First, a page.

Led by Peter Kerrivan, an Irish-born deserter circa 1750, the Masterless Men are said to have inhabited the wild Butter Pot barrens of the Avalon Peninsula. Regarded as criminals by the authorities, they lived by hunting, fishing, stealing and illegally trading in isolated villages. Apparently, they came into contact with Newfoundland’s aboriginal people, the Mi’qmaq and the Beothuk, who taught the rebels survival skills. They learned how to hunt for food based on the caribou herd on the Peninsula.
At the time one could be hanged for running away, but nevertheless many young men escaped from the plantations and took up lives as outlaws. In 1774 for instance, a petition written by Bonavista merchants, justices of the peace and others, and sent to Governor Shuldham complained of a number of ‘masterless’ Irishmen who had gone to live in a secluded cove and ‘were there building fishing rooms.’ But Kerrivan’s band of young companions were among the luckiest and best organised.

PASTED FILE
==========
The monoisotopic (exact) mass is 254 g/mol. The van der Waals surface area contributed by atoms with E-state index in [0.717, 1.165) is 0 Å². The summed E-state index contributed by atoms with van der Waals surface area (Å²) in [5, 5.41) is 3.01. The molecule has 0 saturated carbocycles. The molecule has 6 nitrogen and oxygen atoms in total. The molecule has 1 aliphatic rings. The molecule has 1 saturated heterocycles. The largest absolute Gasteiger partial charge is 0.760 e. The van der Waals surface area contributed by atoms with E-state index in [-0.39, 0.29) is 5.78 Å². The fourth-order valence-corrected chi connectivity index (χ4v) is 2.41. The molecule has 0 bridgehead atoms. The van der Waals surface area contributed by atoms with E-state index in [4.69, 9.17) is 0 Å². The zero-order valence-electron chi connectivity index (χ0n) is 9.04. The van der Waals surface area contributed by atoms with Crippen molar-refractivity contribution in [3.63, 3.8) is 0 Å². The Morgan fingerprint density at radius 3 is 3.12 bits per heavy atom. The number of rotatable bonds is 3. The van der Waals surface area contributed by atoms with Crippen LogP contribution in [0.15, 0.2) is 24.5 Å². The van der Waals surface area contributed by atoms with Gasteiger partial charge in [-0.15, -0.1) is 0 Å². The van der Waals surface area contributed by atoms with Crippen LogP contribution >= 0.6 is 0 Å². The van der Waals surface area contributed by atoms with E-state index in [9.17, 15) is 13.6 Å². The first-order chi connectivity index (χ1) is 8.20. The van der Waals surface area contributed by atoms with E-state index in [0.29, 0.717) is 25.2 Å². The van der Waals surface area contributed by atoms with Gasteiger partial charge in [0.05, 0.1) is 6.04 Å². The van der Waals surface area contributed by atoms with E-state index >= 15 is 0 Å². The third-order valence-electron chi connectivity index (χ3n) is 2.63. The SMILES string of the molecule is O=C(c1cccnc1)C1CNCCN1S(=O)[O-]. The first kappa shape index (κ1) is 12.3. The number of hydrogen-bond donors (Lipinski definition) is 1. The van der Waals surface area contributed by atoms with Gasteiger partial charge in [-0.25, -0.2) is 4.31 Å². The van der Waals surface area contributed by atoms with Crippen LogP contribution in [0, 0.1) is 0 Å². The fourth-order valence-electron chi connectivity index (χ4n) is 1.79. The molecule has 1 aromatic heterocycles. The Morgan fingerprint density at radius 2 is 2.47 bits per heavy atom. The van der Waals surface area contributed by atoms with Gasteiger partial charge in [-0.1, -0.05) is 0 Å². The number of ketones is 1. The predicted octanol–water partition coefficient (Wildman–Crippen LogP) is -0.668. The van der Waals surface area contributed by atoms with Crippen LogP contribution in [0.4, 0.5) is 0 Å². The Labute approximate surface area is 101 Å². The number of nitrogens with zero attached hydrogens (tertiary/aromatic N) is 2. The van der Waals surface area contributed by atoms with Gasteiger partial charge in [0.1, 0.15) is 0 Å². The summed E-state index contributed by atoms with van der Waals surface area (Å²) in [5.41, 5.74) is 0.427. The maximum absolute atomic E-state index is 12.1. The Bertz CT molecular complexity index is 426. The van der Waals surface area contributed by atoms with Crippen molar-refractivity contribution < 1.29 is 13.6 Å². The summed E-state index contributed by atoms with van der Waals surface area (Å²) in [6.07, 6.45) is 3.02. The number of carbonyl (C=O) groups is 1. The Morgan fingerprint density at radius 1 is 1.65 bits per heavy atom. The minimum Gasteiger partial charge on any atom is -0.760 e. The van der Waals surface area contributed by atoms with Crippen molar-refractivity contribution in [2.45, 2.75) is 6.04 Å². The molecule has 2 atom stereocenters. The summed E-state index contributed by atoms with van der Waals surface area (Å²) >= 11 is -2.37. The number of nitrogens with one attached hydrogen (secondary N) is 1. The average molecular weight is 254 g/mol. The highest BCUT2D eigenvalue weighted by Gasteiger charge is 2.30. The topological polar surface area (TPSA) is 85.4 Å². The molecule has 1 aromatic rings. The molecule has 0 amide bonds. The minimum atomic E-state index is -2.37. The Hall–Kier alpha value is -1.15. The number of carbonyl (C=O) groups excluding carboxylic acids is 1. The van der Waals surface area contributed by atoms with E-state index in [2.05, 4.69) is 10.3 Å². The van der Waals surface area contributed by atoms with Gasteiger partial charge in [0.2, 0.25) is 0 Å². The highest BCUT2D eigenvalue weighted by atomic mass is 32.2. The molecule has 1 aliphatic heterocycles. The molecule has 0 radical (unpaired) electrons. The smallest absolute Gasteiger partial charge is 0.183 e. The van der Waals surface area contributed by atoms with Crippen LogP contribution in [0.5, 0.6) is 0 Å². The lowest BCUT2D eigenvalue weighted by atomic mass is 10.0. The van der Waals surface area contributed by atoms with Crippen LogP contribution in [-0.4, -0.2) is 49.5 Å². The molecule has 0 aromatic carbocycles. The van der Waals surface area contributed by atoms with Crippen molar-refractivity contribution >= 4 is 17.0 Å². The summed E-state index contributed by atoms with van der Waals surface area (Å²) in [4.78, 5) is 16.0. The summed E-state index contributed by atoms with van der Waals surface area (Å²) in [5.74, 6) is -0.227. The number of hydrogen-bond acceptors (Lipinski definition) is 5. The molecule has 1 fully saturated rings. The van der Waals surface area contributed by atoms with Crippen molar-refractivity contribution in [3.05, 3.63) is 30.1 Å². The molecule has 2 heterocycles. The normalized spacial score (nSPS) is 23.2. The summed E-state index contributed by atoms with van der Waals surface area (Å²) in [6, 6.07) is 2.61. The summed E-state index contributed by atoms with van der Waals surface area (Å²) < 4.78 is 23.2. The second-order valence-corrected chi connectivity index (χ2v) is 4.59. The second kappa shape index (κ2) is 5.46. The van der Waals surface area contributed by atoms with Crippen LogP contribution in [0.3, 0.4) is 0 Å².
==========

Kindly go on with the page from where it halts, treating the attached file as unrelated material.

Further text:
Naturally, word of the well-organised free men spread and fresh runaways from coastal settlements came to join them. Eventually their numbers swelled to between 20 and 50 men. There were also women, but their numbers are unknown. The literature I found mention the women simply as ‘wives’, although I imagine them as strong, rebellious women sickened by the misery and cruelty that surrounded them who also yearned for a freer and better way of life and who joined their outlaw husbands voluntarily.